Karamoja: Resurrecting the Pen
IRC-trained health workers and IRC staff conduct home-to-home voluntary
counselling and testing to curb the spread of HIV/AIDS in Karamoja.
Image Source:IRC Blog: HIV/AIDS Counselling in Karamoja

Karamoja: Resurrecting the Pen

The Karamojong demanding things be done their way...

By Gideon Munaabi and Enoch Mutabaazi
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First published: June 20, 2006

For many centuries the people of northeastern Uganda semi arid region of Karamoja have continued to live in medieval conditions. This condition has kept the region and its people under a permanent state of primitive surroundings with limited or no access to basic needs like water, food, education and medicine. To this day, everything to do with underdevelopment in Uganda is symbolized by a reference to Karamoja. During March of this year, some Karimojong in Kampala were put on trucks and taken to a resettlement centre to be returned home. Nobody, at least amongst those Karamojong, asked to be returned home. Perhaps it was the perception, whether true of false, that the Karimojong are backward. All this is because of their culture.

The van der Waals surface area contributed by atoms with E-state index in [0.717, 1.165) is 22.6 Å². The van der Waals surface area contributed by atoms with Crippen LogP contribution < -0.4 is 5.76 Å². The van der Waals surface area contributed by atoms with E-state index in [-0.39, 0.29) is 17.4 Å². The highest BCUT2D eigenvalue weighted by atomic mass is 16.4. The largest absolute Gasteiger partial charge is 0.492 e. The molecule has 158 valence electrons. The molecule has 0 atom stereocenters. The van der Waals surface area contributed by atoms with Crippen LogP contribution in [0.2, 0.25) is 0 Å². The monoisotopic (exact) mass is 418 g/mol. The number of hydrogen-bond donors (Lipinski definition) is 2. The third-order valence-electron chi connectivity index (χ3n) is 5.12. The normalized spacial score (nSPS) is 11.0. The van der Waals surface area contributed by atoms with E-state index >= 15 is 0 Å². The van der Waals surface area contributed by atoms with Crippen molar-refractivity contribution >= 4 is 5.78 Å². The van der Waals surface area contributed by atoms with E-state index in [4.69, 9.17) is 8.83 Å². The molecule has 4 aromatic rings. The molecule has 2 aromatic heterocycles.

The Karimojong (natives of Karamoja) are perhaps the only group of people in East Africa whose primordial cultural-social set up was never interrupted by the 19th century mission-colonialism; well if there was such an attempt it was successfully defeated. The Karimojong resisted any form of foreign education- a change agent by missionaries. The climax of their resistance against colonial education is well documented in the (in) famous burial of a pen (Kallumu) in the 1930s following a successful campaign against foreign education and faith by the Karimojong elders.

The pen was buried in the current day Kotido district, about 300 km northeast of Kampala. Kotido is one of the three districts that form Karamoja. The elders and opinion leaders, particularly pointed out the pen because it was used as a coding tool during the conscription of youth into the colonial army and head count of cows for household taxes. The burial of the pen therefore was a symbol of outright rejection of formal education. In fact, anyone in Karamoja who attempted to let their children join education was banished by Karimojong elders and declared an enemy of society.